The way that one sadly recapitalizes the central bank though is by engaging in a combination of returning all unspent government special funds money back to the Bank of Mauritius, by government borrowings and by also allowing the currency to depreciate. All three options except for the return of unspent printed money will hurt taxpayers and the common man. There is no magic wand out there. Had MIC assets been well structured and properly valued, such assets could have been sold to a government funded and leveraged off balance sheet special purpose vehicle, but the MIC is now just too big. A gradual approach to offloading such assets will need to be considered.
Secondly, the return of special funds money which is printed money, the freezing of MIC investments, which are also driven by money printing, and significant fiscal reforms, which include significant wasteful spending cuts, a greater focus on targeted spending and tax raising opportunities, will help to improve both long term economic prospects and the currency outlook. Fiscal consolidation and currency stability will go hand in hand. Mauritius will also not be able to ignore unproductive state asset sales, public-private co-investment opportunities and productivity enhancing structural reforms. Mauritius will of course need to attract more non-villa related foreign direct investments by breaking down various barriers to entry on top of still encouraging the development of the silver economy and improving the product offering of the tourism sector.
Thirdly, in the short term, post recapitalization which itself can be spread over 2-3 years, the central bank can start to more credibly tighten monetary policy further and close the gap between the policy rate and short term interest rates. A lower interest rate differential will help to stabilise the currency. It is important for the Bank of Mauritius to anchor medium to long term inflation expectations to between 3% and 4.5% over an 18 to 24 month ahead timeline.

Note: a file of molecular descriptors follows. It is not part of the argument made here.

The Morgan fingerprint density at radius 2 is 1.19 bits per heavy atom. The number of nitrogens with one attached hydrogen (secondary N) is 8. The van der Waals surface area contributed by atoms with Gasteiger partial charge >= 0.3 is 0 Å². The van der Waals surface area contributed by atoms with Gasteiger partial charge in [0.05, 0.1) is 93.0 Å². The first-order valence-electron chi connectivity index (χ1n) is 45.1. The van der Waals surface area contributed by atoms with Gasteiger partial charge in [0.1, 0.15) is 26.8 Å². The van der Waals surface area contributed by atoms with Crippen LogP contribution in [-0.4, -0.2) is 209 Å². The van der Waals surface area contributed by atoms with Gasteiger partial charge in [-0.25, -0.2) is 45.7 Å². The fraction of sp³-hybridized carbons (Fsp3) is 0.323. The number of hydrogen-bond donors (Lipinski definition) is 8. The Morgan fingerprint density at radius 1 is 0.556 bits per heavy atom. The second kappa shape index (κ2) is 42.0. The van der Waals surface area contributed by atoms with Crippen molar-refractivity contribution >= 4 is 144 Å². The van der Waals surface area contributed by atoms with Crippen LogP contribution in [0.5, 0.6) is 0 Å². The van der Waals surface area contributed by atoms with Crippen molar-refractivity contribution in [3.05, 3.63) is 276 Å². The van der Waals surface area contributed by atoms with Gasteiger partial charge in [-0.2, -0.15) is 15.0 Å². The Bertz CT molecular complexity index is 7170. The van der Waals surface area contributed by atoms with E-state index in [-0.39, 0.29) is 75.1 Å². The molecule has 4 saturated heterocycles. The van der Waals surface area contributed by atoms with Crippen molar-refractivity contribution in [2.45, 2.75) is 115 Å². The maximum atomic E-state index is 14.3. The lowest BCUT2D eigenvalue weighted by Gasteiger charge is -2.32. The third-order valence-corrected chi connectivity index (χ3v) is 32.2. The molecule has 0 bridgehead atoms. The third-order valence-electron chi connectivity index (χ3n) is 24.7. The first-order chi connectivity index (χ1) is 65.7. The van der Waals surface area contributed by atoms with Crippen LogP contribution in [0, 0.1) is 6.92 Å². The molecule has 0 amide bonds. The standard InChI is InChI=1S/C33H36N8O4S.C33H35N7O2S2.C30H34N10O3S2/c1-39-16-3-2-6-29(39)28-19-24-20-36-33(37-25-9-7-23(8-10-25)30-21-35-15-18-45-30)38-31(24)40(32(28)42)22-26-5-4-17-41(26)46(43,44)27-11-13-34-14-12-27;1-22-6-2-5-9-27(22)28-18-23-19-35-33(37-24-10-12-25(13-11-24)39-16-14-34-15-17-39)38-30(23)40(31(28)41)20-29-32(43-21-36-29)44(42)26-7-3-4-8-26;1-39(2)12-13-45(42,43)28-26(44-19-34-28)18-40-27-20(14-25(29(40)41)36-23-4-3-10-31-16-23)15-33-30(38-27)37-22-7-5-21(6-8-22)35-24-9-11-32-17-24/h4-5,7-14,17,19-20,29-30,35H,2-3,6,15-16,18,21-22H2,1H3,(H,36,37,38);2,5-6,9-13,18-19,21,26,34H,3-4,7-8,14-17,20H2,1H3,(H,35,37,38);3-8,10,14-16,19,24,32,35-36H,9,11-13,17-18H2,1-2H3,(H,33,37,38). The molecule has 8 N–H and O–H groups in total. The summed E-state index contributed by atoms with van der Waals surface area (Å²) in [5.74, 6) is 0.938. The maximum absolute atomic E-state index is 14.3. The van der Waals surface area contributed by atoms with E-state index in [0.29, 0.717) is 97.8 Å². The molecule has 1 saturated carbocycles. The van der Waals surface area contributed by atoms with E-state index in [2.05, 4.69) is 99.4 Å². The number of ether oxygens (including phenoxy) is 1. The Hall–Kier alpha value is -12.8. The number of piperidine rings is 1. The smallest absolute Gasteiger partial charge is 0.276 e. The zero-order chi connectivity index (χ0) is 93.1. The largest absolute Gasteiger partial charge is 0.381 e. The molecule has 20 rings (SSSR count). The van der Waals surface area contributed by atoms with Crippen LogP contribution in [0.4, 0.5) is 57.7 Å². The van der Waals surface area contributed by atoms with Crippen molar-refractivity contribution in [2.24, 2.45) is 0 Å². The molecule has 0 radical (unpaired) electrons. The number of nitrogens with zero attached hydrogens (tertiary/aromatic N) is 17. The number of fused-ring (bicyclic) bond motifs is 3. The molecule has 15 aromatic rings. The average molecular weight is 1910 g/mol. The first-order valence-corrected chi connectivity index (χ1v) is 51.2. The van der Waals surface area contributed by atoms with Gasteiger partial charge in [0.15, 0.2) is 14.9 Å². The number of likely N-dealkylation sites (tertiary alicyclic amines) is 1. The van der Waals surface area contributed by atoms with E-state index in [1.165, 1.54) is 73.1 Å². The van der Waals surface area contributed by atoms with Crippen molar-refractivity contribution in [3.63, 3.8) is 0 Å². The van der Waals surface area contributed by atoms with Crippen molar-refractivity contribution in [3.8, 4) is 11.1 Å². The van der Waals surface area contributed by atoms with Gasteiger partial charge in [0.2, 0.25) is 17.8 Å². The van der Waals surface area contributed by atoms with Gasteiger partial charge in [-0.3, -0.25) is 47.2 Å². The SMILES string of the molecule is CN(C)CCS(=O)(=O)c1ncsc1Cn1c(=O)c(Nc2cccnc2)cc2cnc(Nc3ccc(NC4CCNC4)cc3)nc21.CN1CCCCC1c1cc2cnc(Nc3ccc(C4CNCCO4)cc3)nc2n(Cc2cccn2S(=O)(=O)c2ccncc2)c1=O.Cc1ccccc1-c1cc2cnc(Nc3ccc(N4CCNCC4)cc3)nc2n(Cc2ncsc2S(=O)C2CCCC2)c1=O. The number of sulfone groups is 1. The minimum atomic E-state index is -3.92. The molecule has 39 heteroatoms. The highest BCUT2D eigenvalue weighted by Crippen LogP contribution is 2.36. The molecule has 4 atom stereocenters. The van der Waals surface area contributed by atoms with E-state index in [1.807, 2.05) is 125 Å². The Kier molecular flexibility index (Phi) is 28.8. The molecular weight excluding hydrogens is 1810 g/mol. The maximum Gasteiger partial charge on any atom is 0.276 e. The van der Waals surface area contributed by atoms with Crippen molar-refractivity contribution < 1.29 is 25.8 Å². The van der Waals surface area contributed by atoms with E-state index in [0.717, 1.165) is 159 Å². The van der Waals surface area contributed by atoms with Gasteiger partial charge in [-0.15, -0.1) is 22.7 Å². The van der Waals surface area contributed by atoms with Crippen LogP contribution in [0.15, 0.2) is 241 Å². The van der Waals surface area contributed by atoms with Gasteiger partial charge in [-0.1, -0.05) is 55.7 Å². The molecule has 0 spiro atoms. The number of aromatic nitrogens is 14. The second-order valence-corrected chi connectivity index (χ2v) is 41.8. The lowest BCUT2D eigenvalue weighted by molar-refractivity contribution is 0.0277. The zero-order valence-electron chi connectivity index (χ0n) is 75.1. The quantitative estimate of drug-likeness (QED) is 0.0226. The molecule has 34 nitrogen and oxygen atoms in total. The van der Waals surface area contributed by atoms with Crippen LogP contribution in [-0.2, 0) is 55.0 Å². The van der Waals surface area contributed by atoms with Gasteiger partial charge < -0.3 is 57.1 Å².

This means that the central bank will need to work with government in order to establish a flexible inflation target regime where the 7-day BoM Bill can become the new policy anchor. Foreign exchange interventions would only be feasible to smooth volatility as long as expected inflation remains within the inflation band over an 18 to 24 month period. There is no long term trade-off between growth and inflation. Stable prices are good for investments and growth. Rather than blaming speculators, we should improve the economy and have more attractive interest rates.
The current global growth slowdown will be worse than many think, and tightening will indeed need to be coupled with productivity enhancing reforms. The road ahead for Mauritius is one of painful adjustments, but the longer we wait, the more it will hurt. It is high time we wake up, put the right people at the right places and smell the coffee.